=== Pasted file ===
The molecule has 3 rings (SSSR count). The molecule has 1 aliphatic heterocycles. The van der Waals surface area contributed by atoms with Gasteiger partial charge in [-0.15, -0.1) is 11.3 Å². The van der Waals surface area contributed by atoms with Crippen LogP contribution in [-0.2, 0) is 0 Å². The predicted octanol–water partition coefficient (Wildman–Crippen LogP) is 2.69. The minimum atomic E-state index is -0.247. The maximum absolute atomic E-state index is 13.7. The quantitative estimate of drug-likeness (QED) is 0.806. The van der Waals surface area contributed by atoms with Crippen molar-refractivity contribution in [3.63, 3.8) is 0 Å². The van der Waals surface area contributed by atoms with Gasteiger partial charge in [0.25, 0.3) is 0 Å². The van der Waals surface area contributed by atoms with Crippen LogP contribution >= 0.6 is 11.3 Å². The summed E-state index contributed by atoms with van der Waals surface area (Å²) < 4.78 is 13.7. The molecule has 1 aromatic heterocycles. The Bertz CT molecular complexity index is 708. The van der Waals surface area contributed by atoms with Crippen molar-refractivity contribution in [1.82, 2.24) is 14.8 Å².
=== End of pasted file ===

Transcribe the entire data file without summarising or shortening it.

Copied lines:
The molecule has 3 rings (SSSR count). The molecule has 1 aliphatic heterocycles. The van der Waals surface area contributed by atoms with Gasteiger partial charge in [-0.15, -0.1) is 11.3 Å². The van der Waals surface area contributed by atoms with Crippen LogP contribution in [-0.2, 0) is 0 Å². The predicted octanol–water partition coefficient (Wildman–Crippen LogP) is 2.69. The minimum atomic E-state index is -0.247. The maximum absolute atomic E-state index is 13.7. The quantitative estimate of drug-likeness (QED) is 0.806. The van der Waals surface area contributed by atoms with Crippen molar-refractivity contribution in [3.63, 3.8) is 0 Å². The van der Waals surface area contributed by atoms with Gasteiger partial charge in [0.25, 0.3) is 0 Å². The van der Waals surface area contributed by atoms with Crippen LogP contribution >= 0.6 is 11.3 Å². The summed E-state index contributed by atoms with van der Waals surface area (Å²) < 4.78 is 13.7. The molecule has 1 aromatic heterocycles. The Bertz CT molecular complexity index is 708. The van der Waals surface area contributed by atoms with Crippen molar-refractivity contribution in [1.82, 2.24) is 14.8 Å².